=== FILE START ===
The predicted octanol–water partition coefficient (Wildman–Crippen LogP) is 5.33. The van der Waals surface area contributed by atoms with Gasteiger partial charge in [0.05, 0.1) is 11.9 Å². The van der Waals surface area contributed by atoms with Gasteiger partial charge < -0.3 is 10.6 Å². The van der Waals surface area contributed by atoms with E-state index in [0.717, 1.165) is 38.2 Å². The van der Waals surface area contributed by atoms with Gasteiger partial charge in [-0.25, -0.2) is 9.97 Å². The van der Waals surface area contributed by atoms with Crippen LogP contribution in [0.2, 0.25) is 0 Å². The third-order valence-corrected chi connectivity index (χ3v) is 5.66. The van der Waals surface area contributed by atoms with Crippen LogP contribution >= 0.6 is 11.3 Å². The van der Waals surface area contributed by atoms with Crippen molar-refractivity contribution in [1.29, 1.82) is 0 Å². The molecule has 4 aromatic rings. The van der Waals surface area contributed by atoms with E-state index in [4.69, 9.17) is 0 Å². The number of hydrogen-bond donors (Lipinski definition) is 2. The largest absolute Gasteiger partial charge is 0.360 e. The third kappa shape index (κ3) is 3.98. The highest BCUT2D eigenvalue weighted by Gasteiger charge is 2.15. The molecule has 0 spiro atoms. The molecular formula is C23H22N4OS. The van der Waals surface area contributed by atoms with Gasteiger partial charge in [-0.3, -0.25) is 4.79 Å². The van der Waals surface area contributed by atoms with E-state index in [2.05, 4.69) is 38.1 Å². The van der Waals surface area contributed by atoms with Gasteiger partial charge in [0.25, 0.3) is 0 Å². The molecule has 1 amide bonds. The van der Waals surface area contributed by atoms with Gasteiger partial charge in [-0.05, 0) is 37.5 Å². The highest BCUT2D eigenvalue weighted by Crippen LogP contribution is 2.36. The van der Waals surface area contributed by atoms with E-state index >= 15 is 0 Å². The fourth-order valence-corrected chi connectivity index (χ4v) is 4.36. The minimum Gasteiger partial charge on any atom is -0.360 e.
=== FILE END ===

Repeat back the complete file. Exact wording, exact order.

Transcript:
The predicted octanol–water partition coefficient (Wildman–Crippen LogP) is 5.33. The van der Waals surface area contributed by atoms with Gasteiger partial charge in [0.05, 0.1) is 11.9 Å². The van der Waals surface area contributed by atoms with Gasteiger partial charge < -0.3 is 10.6 Å². The van der Waals surface area contributed by atoms with E-state index in [0.717, 1.165) is 38.2 Å². The van der Waals surface area contributed by atoms with Gasteiger partial charge in [-0.25, -0.2) is 9.97 Å². The van der Waals surface area contributed by atoms with Crippen LogP contribution in [0.2, 0.25) is 0 Å². The third-order valence-corrected chi connectivity index (χ3v) is 5.66. The van der Waals surface area contributed by atoms with Crippen LogP contribution >= 0.6 is 11.3 Å². The van der Waals surface area contributed by atoms with Crippen molar-refractivity contribution in [1.29, 1.82) is 0 Å². The molecule has 4 aromatic rings. The van der Waals surface area contributed by atoms with E-state index in [4.69, 9.17) is 0 Å². The number of hydrogen-bond donors (Lipinski definition) is 2. The largest absolute Gasteiger partial charge is 0.360 e. The third kappa shape index (κ3) is 3.98. The highest BCUT2D eigenvalue weighted by Gasteiger charge is 2.15. The molecule has 0 spiro atoms. The molecular formula is C23H22N4OS. The van der Waals surface area contributed by atoms with Gasteiger partial charge in [-0.3, -0.25) is 4.79 Å². The van der Waals surface area contributed by atoms with E-state index in [2.05, 4.69) is 38.1 Å². The van der Waals surface area contributed by atoms with Gasteiger partial charge in [0.25, 0.3) is 0 Å². The molecule has 1 amide bonds. The van der Waals surface area contributed by atoms with Gasteiger partial charge in [-0.05, 0) is 37.5 Å². The highest BCUT2D eigenvalue weighted by Crippen LogP contribution is 2.36. The van der Waals surface area contributed by atoms with E-state index >= 15 is 0 Å². The fourth-order valence-corrected chi connectivity index (χ4v) is 4.36. The minimum Gasteiger partial charge on any atom is -0.360 e.